Tesla Model S Performance sets World Record for the Quickest Production Electric Car

January 27th, 2013

We had some time to test out the brand new Tesla Model S Performance at the StreetCarDrags.com event this weekend at Palm Beach International Raceway.    The Tesla Model S Performance is a zero emissions all electric car with an AC induction motor pushing out 416HP and 443 ft-lbs of torque from 0-5,100 RPM.

The Tesla Model S Performance ended up running a best time of 12.371 @ 110.84 MPH with 0-60 MPH coming up in just 3.9 seconds.  The National Electric Drag Racing Association (NEDRA) was on site running their Winter EV Nationals and verified the Tesla runs to have set a new world record for the quickest production electric vehicle in the 1/4 mile.

tesla-model-s-weight-2We started out with a full charge on the Tesla which indicated a range of 314 miles, after a 78 mile trip to Palm Beach International Raceway at 70 MPH the Tesla showed a range of 205 miles left.  We made a few passes in the car shortly after arriving and the car was amazingly consistent running two back to back 12.678 passes @ 108 MPH.   We then drove the car over to the RV parking area at the track and plugged into their 240v 40AMP charging station.

After 3 hours the car was fully charged and we made another pass running 12.371 @ 110.84 MPH which was backed up by a few 12.4x passes.   We’re not sure if the increase in performance is due a full battery or having the car cooled down, comments from electron buffs on this?

Our test car was equipped with the 21″ wheel and tire package which weigh more than the standard 19″ wheels.  We’re going to try and get our hands on some of the 19″ wheels to do some more testing to see what kind of performance gain they might have.  We also put the Model S on the scales where it weighed in at 4,690 pounds.

model-s-motorIt’s very impressive how a single motor the size of an office trash can propel this 4,690 pound car (4,870 with driver) to 60 MPH in under 4 seconds and runs low 12’s in the 1/4 mile in a rear wheel drive configuration.   Imagine if Tesla put another one of those motors in the front.  An all wheel drive, 832 horsepower electric sedan?  Build it and we’ll be first in line!

We have a lot of video to go through, but here is a teaser of the Tesla Model S racing heads up against a 2005 Dodge Viper SRT10 with exhaust and air filters.

Tesla Model S Performance Drag Racing 1/4 Mile Timeslips

Tesla Model S Performance 0-60 MPH in 3.9 Seconds (VBOX)

tesla-model-s-0-60MPH-3-9

Video: Tesla Model S Performance vs Dodge Viper SRT10

Video: Tesla Model S Performance: 12.3 @ 110.8 MPH

Video: Tesla Model S Performance vs Chevrolet Volt

Comments

  1. Robert.Boston says:

    Tesla Model S owner here. It’s not surprising that you saw slightly better times with a full battery. Lithium ion batteries like the Model S’s have a (slight) decrease in instantaneous energy as the state-of-charge declines. The effect isn’t noticeable in ordinary driving. btw, the Model S is a superbly mannered street car, too!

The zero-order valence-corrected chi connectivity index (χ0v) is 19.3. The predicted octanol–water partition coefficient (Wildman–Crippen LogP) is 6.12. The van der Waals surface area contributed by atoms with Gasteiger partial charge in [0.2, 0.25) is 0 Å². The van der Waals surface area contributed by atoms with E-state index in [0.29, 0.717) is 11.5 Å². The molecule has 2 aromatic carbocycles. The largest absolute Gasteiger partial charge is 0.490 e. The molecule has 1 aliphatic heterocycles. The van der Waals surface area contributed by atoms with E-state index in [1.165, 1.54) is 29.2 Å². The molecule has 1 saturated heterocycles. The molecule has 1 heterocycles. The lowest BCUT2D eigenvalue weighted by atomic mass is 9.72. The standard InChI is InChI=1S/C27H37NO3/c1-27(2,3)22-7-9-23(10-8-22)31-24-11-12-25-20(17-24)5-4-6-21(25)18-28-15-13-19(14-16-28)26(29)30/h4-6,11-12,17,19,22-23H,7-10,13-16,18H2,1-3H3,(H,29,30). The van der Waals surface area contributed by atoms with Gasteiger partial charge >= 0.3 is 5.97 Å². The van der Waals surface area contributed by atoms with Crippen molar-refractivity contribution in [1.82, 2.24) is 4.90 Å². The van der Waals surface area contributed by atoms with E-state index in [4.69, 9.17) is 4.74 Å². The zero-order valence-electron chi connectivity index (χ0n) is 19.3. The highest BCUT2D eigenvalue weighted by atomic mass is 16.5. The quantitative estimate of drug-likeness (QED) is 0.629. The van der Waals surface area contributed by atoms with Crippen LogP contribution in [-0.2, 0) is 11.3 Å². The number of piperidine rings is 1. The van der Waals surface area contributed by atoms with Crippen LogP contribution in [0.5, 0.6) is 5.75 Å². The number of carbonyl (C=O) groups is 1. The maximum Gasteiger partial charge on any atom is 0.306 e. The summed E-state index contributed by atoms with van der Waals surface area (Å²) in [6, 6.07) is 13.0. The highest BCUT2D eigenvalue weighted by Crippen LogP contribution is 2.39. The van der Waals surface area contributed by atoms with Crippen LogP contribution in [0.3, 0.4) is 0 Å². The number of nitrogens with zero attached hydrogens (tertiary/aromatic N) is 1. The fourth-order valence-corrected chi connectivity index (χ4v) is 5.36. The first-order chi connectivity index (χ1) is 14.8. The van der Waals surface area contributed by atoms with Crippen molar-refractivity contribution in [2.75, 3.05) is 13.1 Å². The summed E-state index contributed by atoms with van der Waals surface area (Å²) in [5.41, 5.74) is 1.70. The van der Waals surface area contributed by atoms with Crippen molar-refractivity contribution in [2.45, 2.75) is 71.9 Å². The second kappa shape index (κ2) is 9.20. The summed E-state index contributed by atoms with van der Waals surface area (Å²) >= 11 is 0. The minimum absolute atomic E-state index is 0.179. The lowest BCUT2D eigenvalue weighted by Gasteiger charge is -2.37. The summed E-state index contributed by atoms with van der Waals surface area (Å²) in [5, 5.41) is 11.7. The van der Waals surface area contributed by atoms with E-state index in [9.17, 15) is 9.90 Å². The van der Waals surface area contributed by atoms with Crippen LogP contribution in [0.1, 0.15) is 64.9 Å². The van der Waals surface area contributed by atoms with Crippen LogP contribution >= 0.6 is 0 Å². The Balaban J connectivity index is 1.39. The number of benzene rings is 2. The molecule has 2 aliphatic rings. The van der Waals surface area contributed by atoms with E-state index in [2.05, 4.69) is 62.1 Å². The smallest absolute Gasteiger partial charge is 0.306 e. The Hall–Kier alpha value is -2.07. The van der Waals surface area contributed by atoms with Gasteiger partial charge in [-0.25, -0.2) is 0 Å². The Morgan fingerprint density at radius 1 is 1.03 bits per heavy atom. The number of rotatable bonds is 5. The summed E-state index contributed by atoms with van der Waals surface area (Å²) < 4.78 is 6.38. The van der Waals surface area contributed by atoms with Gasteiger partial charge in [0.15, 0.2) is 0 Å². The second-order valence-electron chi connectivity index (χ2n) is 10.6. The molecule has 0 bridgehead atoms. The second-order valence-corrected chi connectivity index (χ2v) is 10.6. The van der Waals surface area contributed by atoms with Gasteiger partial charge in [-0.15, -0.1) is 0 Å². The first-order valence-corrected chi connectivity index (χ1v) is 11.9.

2. Kkann says:

    You were plugged into a 50amp circuit at PBIR. I was the toterhome next to you.

  3. admin says:

    Yes, thanks for sharing the circuit, we didn’t see you around when we first plugged in to ask….

  4. Derek says:

    For lunch? Yes, I’ll have the Viper Special with fries, please.

  5. Hu says:

    Kkahn,

    Electrical circuits carry usually 80% of rated capacity, so the 14-50A RV circuit actually carries 40 amps. Both of you were correct.

  6. Brad says:

    Hi, thanks for the great videos. I am a Tesla Roadster owner. Regarding your question as to the performance improvement with full charge vs. cooled off car: I believe the difference is the state of charge. The battery state of charge is the determining factor, not the car’s temperature. Regarding temperature, bearings and gearboxes generally have less friction after running for a while and being at operating temperature than when they start out cold. The power electronics efficiency changes little with temperature. On the other hand, regarding battery charge, the performance difference is the battery state-of-charge. Li-ion batteries have a voltage range of 3.5 volts uncharged to 4.2 volts fully charged. Banks of ninety-nine of these batteries are in series in my roadster – thus fully charged the battery is over 400 volts but with only partial charge the battery is less than 400 volts. That is a big difference in electromotive force. Thus, simplistically speaking, a fully charged battery can ideally offer about 20% more electromagnetic force than a depleted battery. In the interest of battery care and longevity Tesla Motors never allows the battery to get near to either of these extremes – but the state-of-charge is an indication of voltage level and thus a fully charged battery will deliver more electric force to power the electric motor.
    Day to day driving you won’t notice any performance difference due to state of charge – but if you drive it enough (maybe even just once) you might get addicted to the electric car’s impressive instantaneous acceleration and not want to get back into the gas burner.

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